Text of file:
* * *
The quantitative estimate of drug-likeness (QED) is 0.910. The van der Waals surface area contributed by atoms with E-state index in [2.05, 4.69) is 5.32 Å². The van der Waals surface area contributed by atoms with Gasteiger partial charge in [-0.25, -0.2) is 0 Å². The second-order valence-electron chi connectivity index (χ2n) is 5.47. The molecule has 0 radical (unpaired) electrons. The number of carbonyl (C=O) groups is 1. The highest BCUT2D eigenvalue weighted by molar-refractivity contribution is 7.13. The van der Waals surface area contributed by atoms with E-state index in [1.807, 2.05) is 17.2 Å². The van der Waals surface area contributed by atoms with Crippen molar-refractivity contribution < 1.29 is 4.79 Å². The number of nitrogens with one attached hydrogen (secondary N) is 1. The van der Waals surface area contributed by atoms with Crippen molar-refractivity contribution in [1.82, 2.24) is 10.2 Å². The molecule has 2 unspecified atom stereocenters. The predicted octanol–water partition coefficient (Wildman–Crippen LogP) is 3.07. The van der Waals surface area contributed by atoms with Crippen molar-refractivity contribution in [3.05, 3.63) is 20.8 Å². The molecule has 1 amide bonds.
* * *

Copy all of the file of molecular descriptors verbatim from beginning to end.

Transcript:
The quantitative estimate of drug-likeness (QED) is 0.910. The van der Waals surface area contributed by atoms with E-state index in [2.05, 4.69) is 5.32 Å². The van der Waals surface area contributed by atoms with Gasteiger partial charge in [-0.25, -0.2) is 0 Å². The second-order valence-electron chi connectivity index (χ2n) is 5.47. The molecule has 0 radical (unpaired) electrons. The number of carbonyl (C=O) groups is 1. The highest BCUT2D eigenvalue weighted by molar-refractivity contribution is 7.13. The van der Waals surface area contributed by atoms with E-state index in [1.807, 2.05) is 17.2 Å². The van der Waals surface area contributed by atoms with Crippen molar-refractivity contribution < 1.29 is 4.79 Å². The number of nitrogens with one attached hydrogen (secondary N) is 1. The van der Waals surface area contributed by atoms with Crippen molar-refractivity contribution in [1.82, 2.24) is 10.2 Å². The molecule has 2 unspecified atom stereocenters. The predicted octanol–water partition coefficient (Wildman–Crippen LogP) is 3.07. The van der Waals surface area contributed by atoms with Crippen molar-refractivity contribution in [3.05, 3.63) is 20.8 Å². The molecule has 1 amide bonds.